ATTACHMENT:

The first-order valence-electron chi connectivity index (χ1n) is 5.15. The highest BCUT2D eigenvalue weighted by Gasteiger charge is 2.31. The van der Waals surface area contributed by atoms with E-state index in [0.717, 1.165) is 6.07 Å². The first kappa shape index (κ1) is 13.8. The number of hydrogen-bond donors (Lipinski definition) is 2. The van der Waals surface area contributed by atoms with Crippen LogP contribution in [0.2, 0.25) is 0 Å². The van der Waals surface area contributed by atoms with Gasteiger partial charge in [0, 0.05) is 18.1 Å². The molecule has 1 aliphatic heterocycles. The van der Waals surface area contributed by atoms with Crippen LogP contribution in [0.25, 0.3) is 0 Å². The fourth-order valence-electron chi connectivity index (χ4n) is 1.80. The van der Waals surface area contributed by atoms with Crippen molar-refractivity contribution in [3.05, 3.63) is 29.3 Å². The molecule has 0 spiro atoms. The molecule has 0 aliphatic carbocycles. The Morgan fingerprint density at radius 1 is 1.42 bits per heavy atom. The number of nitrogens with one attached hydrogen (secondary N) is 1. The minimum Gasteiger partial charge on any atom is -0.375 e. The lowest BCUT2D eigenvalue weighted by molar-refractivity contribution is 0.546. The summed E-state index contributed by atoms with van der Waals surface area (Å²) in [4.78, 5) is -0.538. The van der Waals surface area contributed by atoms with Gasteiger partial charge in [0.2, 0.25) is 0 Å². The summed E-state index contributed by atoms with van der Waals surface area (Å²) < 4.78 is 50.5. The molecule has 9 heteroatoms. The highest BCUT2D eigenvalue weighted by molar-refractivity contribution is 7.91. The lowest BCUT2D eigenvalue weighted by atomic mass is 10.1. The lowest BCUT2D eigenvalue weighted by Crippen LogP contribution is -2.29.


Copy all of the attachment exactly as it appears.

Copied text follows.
The first-order valence-electron chi connectivity index (χ1n) is 5.15. The highest BCUT2D eigenvalue weighted by Gasteiger charge is 2.31. The van der Waals surface area contributed by atoms with E-state index in [0.717, 1.165) is 6.07 Å². The first kappa shape index (κ1) is 13.8. The number of hydrogen-bond donors (Lipinski definition) is 2. The van der Waals surface area contributed by atoms with Crippen LogP contribution in [0.2, 0.25) is 0 Å². The van der Waals surface area contributed by atoms with Gasteiger partial charge in [0, 0.05) is 18.1 Å². The molecule has 1 aliphatic heterocycles. The van der Waals surface area contributed by atoms with Crippen LogP contribution in [0.25, 0.3) is 0 Å². The fourth-order valence-electron chi connectivity index (χ4n) is 1.80. The van der Waals surface area contributed by atoms with Crippen molar-refractivity contribution in [3.05, 3.63) is 29.3 Å². The molecule has 0 spiro atoms. The molecule has 0 aliphatic carbocycles. The Morgan fingerprint density at radius 1 is 1.42 bits per heavy atom. The number of nitrogens with one attached hydrogen (secondary N) is 1. The minimum Gasteiger partial charge on any atom is -0.375 e. The lowest BCUT2D eigenvalue weighted by molar-refractivity contribution is 0.546. The summed E-state index contributed by atoms with van der Waals surface area (Å²) in [4.78, 5) is -0.538. The van der Waals surface area contributed by atoms with Gasteiger partial charge in [0.2, 0.25) is 0 Å². The summed E-state index contributed by atoms with van der Waals surface area (Å²) < 4.78 is 50.5. The molecule has 9 heteroatoms. The highest BCUT2D eigenvalue weighted by molar-refractivity contribution is 7.91. The lowest BCUT2D eigenvalue weighted by atomic mass is 10.1. The lowest BCUT2D eigenvalue weighted by Crippen LogP contribution is -2.29.